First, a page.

My answer to your last question might possibly surprise you as it flies in the face of everything this group has been taught . . .
I spray the model with Matte Clear (Tamiya TS-80) BEFORE applying the decals!
I spray it on very dry to give the decal a slightly rough “toothed” surface to adhere to. I then BRUSH ON some Future just in the area where the decal is to be applied and while the Future is still wet I apply the water soaked decal. As this starts to set I will apply another top coat of Future to completely entomb the decal.
(This also does wonders to build a tiny transition curve/ramp between the model surface and the edge of the decal film, usually making the edge disappear entirely.)
I allow this all to dry completely (overnight) and then go over the decal area with several more coats of Matte Clear to hide the shine of the Future.
I try to preach this technique far and wide on this site but usually I get responses like “no way”, “old fashioned” or “Solveset is better.”
So . . . To those folks that scream NO, I just say “whatever is working for you keep doing it!”
BUT . . if you are having problems in successfully applying your decals then you MIGHT just want to try it my way! *
*Not really even my way. This technique was taught to me by Monte Kelch of Cincinnati. He is now retired from modeling at age 83 but the man has way more “wood” hanging on his walls and more first place trophies than I will ever hope to have!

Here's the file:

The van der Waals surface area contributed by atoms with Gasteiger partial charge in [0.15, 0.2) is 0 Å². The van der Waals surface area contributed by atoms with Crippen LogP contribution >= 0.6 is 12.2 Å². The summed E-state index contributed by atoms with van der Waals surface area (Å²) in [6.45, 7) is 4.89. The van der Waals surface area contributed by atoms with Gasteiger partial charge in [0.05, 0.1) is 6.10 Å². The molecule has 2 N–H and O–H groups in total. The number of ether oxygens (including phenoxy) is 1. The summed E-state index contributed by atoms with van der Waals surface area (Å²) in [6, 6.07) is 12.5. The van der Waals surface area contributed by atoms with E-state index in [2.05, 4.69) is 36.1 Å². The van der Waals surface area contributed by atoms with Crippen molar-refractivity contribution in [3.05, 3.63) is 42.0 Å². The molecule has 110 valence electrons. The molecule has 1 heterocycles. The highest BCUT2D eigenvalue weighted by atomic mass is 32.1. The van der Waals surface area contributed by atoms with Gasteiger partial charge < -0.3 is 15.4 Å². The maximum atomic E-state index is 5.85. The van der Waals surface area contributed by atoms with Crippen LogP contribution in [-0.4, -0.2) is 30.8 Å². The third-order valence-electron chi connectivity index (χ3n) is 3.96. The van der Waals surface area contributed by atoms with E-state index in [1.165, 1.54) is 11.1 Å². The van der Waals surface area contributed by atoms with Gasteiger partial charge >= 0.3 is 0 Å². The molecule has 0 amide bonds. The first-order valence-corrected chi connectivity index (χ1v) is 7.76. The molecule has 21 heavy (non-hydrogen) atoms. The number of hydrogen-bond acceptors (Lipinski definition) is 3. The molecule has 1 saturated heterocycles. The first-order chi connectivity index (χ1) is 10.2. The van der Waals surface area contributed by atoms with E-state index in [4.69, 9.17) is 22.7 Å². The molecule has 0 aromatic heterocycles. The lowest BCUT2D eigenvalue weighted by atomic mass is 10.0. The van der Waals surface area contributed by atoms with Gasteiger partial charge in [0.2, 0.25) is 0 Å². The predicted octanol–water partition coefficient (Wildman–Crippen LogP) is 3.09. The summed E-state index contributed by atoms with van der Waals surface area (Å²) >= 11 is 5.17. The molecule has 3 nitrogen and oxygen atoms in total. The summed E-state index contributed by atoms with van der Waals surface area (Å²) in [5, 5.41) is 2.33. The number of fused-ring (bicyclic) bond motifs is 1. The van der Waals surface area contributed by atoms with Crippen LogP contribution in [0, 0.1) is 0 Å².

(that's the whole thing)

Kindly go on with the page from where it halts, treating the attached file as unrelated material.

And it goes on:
Honestly NOT trying to beat a dead horse here but simply trying to exhibit unassailable proof of the technique.
Click on any of the photos in the post to enlarge for a better view:
I consider the following to have been my greatest decaling challenge:
A pair of repainted On30 (1/48th scale) Plastic Narrow Gauge Railroad Boxcars.
First an all over spray of Tamiya Matte Red Oxide Primer (Rattle Can)
Then I flooded the entire side of the car with Future and applied the decals to this wet surface. Followed by a second top coat of Future (while everything is still wet) using my brush, or a knife or my wet finger tip to push the decal down into the scribed siding.
Final finish coat of Tamiya Matte Clear (TS-80 rattle can) to seal the decals and kill the shine of the Future. Applied extremely dry!
Pigment weathering “scrubbed” into the tooth of the matte surface with a stiff brush. Using pigments over this rough matte surface makes them almost completely permanent with no further sealer coat being necessary.
A much easier car to letter using the exact same process:
And finally a Caboose thrown in for good measure:
One more in the Railroad Division:
This one is a much shortened American Flyer, S Scale, “Frontiersman” single door baggage car.
An Additional Note: This car was BRUSH PAINTED with Home Depot, computer color matched, Berr Brand matte house paint. (One pint will cost you about $6 - no charge for the color match.) I used a 1 inch wide soft brush and only vertical strokes to paint the yellow and keep the brush strokes to an absolute minimum.
Going over this matte yellow, first with Future while applying the decals and then with several coats of Tamiya Matte Clear you will be hard pressed to find any visable brush strokes. Also the color is more or less a “dead on,” exact match for the AF factory painted cars being hauled right next to it in the same train.
I do hope the group finds this information of some interest.